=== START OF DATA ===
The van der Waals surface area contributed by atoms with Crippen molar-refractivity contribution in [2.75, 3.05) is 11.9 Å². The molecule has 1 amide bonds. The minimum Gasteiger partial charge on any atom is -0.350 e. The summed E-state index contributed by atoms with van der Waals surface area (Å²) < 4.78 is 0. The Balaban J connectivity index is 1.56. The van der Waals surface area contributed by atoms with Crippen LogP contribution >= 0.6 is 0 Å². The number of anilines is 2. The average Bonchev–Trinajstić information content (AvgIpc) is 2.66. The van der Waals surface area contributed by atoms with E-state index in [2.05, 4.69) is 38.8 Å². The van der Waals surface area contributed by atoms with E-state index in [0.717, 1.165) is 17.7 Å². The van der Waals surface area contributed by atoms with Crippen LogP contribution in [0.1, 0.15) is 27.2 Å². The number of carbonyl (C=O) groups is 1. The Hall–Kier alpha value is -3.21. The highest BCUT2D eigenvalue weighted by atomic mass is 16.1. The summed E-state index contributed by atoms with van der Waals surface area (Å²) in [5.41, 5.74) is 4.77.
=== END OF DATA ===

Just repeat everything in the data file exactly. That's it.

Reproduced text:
The van der Waals surface area contributed by atoms with Crippen molar-refractivity contribution in [2.75, 3.05) is 11.9 Å². The molecule has 1 amide bonds. The minimum Gasteiger partial charge on any atom is -0.350 e. The summed E-state index contributed by atoms with van der Waals surface area (Å²) < 4.78 is 0. The Balaban J connectivity index is 1.56. The van der Waals surface area contributed by atoms with Crippen LogP contribution >= 0.6 is 0 Å². The number of anilines is 2. The average Bonchev–Trinajstić information content (AvgIpc) is 2.66. The van der Waals surface area contributed by atoms with E-state index in [2.05, 4.69) is 38.8 Å². The van der Waals surface area contributed by atoms with E-state index in [0.717, 1.165) is 17.7 Å². The van der Waals surface area contributed by atoms with Crippen LogP contribution in [0.1, 0.15) is 27.2 Å². The number of carbonyl (C=O) groups is 1. The Hall–Kier alpha value is -3.21. The highest BCUT2D eigenvalue weighted by atomic mass is 16.1. The summed E-state index contributed by atoms with van der Waals surface area (Å²) in [5.41, 5.74) is 4.77.